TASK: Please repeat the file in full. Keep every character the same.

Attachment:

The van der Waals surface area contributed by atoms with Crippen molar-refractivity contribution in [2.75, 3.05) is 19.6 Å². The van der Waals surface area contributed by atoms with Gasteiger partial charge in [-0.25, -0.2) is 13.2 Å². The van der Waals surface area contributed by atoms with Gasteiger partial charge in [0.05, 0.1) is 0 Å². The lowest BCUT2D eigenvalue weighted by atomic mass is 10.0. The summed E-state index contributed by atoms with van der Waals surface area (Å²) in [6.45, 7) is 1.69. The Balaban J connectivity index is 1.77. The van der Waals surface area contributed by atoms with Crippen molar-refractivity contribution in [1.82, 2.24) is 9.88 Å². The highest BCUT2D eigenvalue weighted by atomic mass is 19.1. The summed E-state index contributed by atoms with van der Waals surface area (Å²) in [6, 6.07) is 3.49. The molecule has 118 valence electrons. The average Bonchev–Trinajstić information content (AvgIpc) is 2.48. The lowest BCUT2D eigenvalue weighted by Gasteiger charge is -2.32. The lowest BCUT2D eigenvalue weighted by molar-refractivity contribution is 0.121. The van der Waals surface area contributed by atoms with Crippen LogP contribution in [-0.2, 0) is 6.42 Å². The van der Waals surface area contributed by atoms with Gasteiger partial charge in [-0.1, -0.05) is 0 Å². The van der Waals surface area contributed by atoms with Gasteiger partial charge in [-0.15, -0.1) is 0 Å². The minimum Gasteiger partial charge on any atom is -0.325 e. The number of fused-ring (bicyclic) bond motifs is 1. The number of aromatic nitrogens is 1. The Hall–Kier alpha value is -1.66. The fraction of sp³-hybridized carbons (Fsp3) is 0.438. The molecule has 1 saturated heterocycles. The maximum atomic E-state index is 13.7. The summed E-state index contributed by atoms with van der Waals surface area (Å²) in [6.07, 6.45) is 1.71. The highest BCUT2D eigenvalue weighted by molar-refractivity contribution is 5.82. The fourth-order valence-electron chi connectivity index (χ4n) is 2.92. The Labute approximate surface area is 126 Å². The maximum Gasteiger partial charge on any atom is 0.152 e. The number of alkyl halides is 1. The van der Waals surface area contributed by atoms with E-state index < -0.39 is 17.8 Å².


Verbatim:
The van der Waals surface area contributed by atoms with Crippen molar-refractivity contribution in [2.75, 3.05) is 19.6 Å². The van der Waals surface area contributed by atoms with Gasteiger partial charge in [-0.25, -0.2) is 13.2 Å². The van der Waals surface area contributed by atoms with Gasteiger partial charge in [0.05, 0.1) is 0 Å². The lowest BCUT2D eigenvalue weighted by atomic mass is 10.0. The summed E-state index contributed by atoms with van der Waals surface area (Å²) in [6.45, 7) is 1.69. The Balaban J connectivity index is 1.77. The van der Waals surface area contributed by atoms with Crippen molar-refractivity contribution in [1.82, 2.24) is 9.88 Å². The highest BCUT2D eigenvalue weighted by atomic mass is 19.1. The summed E-state index contributed by atoms with van der Waals surface area (Å²) in [6, 6.07) is 3.49. The molecule has 118 valence electrons. The average Bonchev–Trinajstić information content (AvgIpc) is 2.48. The lowest BCUT2D eigenvalue weighted by Gasteiger charge is -2.32. The lowest BCUT2D eigenvalue weighted by molar-refractivity contribution is 0.121. The van der Waals surface area contributed by atoms with Crippen LogP contribution in [-0.2, 0) is 6.42 Å². The van der Waals surface area contributed by atoms with Gasteiger partial charge in [-0.1, -0.05) is 0 Å². The van der Waals surface area contributed by atoms with Gasteiger partial charge in [-0.15, -0.1) is 0 Å². The minimum Gasteiger partial charge on any atom is -0.325 e. The number of fused-ring (bicyclic) bond motifs is 1. The number of aromatic nitrogens is 1. The Hall–Kier alpha value is -1.66. The fraction of sp³-hybridized carbons (Fsp3) is 0.438. The molecule has 1 saturated heterocycles. The maximum atomic E-state index is 13.7. The summed E-state index contributed by atoms with van der Waals surface area (Å²) in [6.07, 6.45) is 1.71. The highest BCUT2D eigenvalue weighted by molar-refractivity contribution is 5.82. The fourth-order valence-electron chi connectivity index (χ4n) is 2.92. The Labute approximate surface area is 126 Å². The maximum Gasteiger partial charge on any atom is 0.152 e. The number of alkyl halides is 1. The van der Waals surface area contributed by atoms with E-state index < -0.39 is 17.8 Å².